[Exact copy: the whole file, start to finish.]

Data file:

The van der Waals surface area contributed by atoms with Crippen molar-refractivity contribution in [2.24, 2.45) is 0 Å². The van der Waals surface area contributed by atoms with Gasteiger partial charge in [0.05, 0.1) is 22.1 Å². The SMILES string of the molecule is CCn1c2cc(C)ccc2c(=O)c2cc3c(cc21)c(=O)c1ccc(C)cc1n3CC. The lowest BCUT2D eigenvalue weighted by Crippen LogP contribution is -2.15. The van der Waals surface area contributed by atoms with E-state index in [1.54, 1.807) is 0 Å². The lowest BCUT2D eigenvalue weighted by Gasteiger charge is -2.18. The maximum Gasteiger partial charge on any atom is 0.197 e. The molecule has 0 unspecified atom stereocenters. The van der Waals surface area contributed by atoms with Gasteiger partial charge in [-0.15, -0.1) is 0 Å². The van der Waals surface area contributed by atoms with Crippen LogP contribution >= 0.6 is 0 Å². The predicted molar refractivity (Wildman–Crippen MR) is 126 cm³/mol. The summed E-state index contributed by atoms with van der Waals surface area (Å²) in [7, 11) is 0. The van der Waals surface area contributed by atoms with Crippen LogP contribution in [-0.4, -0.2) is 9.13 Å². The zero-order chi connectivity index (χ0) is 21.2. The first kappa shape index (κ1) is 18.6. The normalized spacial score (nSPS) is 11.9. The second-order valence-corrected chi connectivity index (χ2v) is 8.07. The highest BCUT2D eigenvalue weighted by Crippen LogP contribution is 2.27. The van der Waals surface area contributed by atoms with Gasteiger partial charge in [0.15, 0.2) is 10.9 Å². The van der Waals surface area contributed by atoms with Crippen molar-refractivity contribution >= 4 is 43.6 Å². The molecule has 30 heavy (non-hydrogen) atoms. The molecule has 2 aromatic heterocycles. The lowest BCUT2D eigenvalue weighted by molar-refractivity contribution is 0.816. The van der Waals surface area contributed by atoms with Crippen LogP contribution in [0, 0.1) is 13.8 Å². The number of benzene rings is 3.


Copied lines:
The van der Waals surface area contributed by atoms with Crippen molar-refractivity contribution in [2.24, 2.45) is 0 Å². The van der Waals surface area contributed by atoms with Gasteiger partial charge in [0.05, 0.1) is 22.1 Å². The SMILES string of the molecule is CCn1c2cc(C)ccc2c(=O)c2cc3c(cc21)c(=O)c1ccc(C)cc1n3CC. The lowest BCUT2D eigenvalue weighted by Crippen LogP contribution is -2.15. The van der Waals surface area contributed by atoms with E-state index in [1.54, 1.807) is 0 Å². The lowest BCUT2D eigenvalue weighted by Gasteiger charge is -2.18. The maximum Gasteiger partial charge on any atom is 0.197 e. The molecule has 0 unspecified atom stereocenters. The van der Waals surface area contributed by atoms with Gasteiger partial charge in [-0.15, -0.1) is 0 Å². The van der Waals surface area contributed by atoms with Crippen LogP contribution >= 0.6 is 0 Å². The predicted molar refractivity (Wildman–Crippen MR) is 126 cm³/mol. The summed E-state index contributed by atoms with van der Waals surface area (Å²) in [7, 11) is 0. The van der Waals surface area contributed by atoms with Crippen LogP contribution in [-0.4, -0.2) is 9.13 Å². The zero-order chi connectivity index (χ0) is 21.2. The first kappa shape index (κ1) is 18.6. The normalized spacial score (nSPS) is 11.9. The second-order valence-corrected chi connectivity index (χ2v) is 8.07. The highest BCUT2D eigenvalue weighted by Crippen LogP contribution is 2.27. The van der Waals surface area contributed by atoms with Gasteiger partial charge in [0.15, 0.2) is 10.9 Å². The van der Waals surface area contributed by atoms with Crippen molar-refractivity contribution >= 4 is 43.6 Å². The molecule has 30 heavy (non-hydrogen) atoms. The molecule has 2 aromatic heterocycles. The lowest BCUT2D eigenvalue weighted by molar-refractivity contribution is 0.816. The van der Waals surface area contributed by atoms with Crippen LogP contribution in [0, 0.1) is 13.8 Å². The number of benzene rings is 3.